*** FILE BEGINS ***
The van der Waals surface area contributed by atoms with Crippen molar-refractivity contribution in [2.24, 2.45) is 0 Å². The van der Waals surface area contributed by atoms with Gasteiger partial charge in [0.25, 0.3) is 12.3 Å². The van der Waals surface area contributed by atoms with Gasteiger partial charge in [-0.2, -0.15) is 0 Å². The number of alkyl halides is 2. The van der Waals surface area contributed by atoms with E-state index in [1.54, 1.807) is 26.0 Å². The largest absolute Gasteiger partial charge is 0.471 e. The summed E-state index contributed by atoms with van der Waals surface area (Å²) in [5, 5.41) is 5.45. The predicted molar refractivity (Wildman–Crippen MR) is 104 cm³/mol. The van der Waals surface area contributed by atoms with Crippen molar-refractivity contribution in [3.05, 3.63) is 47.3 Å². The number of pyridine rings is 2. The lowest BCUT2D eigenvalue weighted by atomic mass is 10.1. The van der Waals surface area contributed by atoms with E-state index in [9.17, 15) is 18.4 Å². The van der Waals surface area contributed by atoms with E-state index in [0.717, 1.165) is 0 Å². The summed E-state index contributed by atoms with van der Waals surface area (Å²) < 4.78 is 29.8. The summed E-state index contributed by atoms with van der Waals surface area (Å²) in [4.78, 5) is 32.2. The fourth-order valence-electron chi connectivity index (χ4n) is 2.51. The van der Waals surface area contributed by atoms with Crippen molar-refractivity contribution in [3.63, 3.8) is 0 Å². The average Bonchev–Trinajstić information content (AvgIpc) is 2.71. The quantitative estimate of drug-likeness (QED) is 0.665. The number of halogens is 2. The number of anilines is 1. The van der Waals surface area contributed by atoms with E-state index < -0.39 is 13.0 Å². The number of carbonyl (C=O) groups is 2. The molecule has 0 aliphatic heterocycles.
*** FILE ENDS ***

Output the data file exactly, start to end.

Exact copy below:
The van der Waals surface area contributed by atoms with Crippen molar-refractivity contribution in [2.24, 2.45) is 0 Å². The van der Waals surface area contributed by atoms with Gasteiger partial charge in [0.25, 0.3) is 12.3 Å². The van der Waals surface area contributed by atoms with Gasteiger partial charge in [-0.2, -0.15) is 0 Å². The number of alkyl halides is 2. The van der Waals surface area contributed by atoms with E-state index in [1.54, 1.807) is 26.0 Å². The largest absolute Gasteiger partial charge is 0.471 e. The summed E-state index contributed by atoms with van der Waals surface area (Å²) in [5, 5.41) is 5.45. The predicted molar refractivity (Wildman–Crippen MR) is 104 cm³/mol. The van der Waals surface area contributed by atoms with Crippen molar-refractivity contribution in [3.05, 3.63) is 47.3 Å². The number of pyridine rings is 2. The lowest BCUT2D eigenvalue weighted by atomic mass is 10.1. The van der Waals surface area contributed by atoms with E-state index in [9.17, 15) is 18.4 Å². The van der Waals surface area contributed by atoms with E-state index in [0.717, 1.165) is 0 Å². The summed E-state index contributed by atoms with van der Waals surface area (Å²) < 4.78 is 29.8. The summed E-state index contributed by atoms with van der Waals surface area (Å²) in [4.78, 5) is 32.2. The fourth-order valence-electron chi connectivity index (χ4n) is 2.51. The van der Waals surface area contributed by atoms with Crippen molar-refractivity contribution in [3.63, 3.8) is 0 Å². The average Bonchev–Trinajstić information content (AvgIpc) is 2.71. The quantitative estimate of drug-likeness (QED) is 0.665. The number of halogens is 2. The number of anilines is 1. The van der Waals surface area contributed by atoms with E-state index < -0.39 is 13.0 Å². The number of carbonyl (C=O) groups is 2. The molecule has 0 aliphatic heterocycles.